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Neutralizing Potential and Self-Reported Digital Piracy: A Multitheoretical Exploration Among College Undergraduates

NCJ Number
Criminal Justice Review Volume: 34 Issue: 2 Dated: June 2009 Pages: 173-195
Robert G. Morris; George E. Higgins
Date Published
June 2009
23 pages
Using more complete measures of digital piracy than in previous studies (illegal downloading of music, software, and movies), this study examined retrospective (self-reported) and prospective (willing to commit) digital piracy among 585 undergraduate students from a number of U.S. universities, and theories that might explain such behavior were tested.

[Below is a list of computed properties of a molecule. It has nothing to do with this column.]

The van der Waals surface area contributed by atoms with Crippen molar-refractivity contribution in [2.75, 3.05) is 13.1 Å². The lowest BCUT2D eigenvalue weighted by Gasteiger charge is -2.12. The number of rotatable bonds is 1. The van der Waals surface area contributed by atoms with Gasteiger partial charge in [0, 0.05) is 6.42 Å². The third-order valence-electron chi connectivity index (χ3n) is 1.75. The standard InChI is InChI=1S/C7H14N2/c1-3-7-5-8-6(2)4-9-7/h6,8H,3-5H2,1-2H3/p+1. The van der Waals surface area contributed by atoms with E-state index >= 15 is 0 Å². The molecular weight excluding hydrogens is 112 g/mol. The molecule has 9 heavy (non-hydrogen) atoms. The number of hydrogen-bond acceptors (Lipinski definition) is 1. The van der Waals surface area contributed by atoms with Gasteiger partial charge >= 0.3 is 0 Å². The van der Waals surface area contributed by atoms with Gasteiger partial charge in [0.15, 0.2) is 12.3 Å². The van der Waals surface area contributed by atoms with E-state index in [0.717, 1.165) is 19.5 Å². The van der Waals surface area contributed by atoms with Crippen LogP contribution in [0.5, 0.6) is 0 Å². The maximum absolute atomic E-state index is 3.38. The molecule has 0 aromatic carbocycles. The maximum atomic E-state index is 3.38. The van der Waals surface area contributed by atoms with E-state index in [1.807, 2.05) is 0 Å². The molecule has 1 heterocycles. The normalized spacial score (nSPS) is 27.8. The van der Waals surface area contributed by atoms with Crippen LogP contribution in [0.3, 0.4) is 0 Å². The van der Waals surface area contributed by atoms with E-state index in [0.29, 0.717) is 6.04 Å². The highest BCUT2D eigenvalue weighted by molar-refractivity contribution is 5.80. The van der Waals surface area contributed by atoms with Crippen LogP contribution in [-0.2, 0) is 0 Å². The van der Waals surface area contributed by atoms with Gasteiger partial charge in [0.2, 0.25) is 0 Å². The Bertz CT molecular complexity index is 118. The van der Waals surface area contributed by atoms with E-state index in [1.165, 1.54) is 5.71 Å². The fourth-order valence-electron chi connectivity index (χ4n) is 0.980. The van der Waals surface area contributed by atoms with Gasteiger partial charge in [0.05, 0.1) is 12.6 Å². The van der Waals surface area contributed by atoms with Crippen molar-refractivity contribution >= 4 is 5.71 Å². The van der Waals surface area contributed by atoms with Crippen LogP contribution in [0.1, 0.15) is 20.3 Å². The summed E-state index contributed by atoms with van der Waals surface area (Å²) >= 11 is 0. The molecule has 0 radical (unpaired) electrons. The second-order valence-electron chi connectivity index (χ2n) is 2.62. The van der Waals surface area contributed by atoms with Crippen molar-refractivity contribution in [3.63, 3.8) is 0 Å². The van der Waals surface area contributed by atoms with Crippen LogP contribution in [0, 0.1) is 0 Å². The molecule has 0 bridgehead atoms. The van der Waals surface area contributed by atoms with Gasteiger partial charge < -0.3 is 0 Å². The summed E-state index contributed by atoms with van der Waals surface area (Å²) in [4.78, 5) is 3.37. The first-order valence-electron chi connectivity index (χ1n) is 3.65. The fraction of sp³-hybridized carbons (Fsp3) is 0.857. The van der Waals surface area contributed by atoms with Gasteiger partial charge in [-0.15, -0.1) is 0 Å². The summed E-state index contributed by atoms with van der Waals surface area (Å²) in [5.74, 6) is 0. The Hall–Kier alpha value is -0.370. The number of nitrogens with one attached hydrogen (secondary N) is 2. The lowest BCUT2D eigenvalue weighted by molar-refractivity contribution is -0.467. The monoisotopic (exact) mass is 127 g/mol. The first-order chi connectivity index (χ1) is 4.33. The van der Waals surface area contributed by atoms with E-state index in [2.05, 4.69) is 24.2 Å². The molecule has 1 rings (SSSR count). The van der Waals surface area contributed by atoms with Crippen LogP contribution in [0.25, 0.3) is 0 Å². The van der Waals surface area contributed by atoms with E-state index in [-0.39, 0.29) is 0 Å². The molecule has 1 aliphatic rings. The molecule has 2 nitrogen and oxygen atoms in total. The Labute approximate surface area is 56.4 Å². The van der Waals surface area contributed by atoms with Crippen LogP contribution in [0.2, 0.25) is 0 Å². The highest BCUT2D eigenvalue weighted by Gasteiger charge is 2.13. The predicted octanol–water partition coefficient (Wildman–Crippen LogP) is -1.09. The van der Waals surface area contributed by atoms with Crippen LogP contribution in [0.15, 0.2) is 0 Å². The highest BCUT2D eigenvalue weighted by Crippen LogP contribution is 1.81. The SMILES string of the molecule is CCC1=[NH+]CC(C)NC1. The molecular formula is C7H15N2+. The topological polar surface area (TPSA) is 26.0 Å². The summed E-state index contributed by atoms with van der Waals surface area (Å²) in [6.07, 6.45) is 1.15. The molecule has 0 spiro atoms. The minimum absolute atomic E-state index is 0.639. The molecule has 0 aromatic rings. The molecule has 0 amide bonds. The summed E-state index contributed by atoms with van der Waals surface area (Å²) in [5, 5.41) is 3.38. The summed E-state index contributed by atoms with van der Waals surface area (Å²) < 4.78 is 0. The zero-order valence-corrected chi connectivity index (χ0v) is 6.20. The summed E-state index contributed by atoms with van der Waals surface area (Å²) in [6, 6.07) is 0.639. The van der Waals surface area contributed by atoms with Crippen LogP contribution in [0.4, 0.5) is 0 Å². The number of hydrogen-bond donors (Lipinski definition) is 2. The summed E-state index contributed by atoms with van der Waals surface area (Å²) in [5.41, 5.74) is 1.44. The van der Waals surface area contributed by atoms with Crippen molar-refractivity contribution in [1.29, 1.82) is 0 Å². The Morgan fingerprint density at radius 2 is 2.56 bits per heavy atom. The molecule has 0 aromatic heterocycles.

The general definition of "digital piracy" used in this study was "the act of illegally copying digital products, computer software, electronic documents, and digital media, including audio and video files, without the explicit permission of copyright holders." The results from the retrospective models suggest that the most pronounced factor in committing digital piracy may be peer behavior, which may play a special role in the development of neutralizing techniques. The study found that the negative binomial regression models developed to explore self-reported digital piracy produced findings similar to those from the prospective models. "Neutralization" was found to be statistically significant at predicting the expected counts of each form of digital piracy; however, this finding was more apparent for music and video piracy than for software piracy. Neutralization theory suggests that criminal behaviors can be justified prior to commission through any of five techniques, including the denial of responsibility, the denial of injury, the denial of a victim, a condemnation of condemners, and an appeal to higher loyalties. Neutralization and peer influence were statistically significant in the prospective model regarding illegal music and CD downloading when controlling for many important factors, including each form of retrospective self-reported piracy. These findings conflict with those of several prior research studies, in that no significant effect on retrospective or prospective digital piracy was found from situational strains (being employed, low socioeconomic status, school enrollment, or trouble in school). Suggestions for prevention include education curricula that explore the harms associated with digital piracy. 4 tables, 12 notes, 71 references, and appended piracy vignettes and neutralization indicators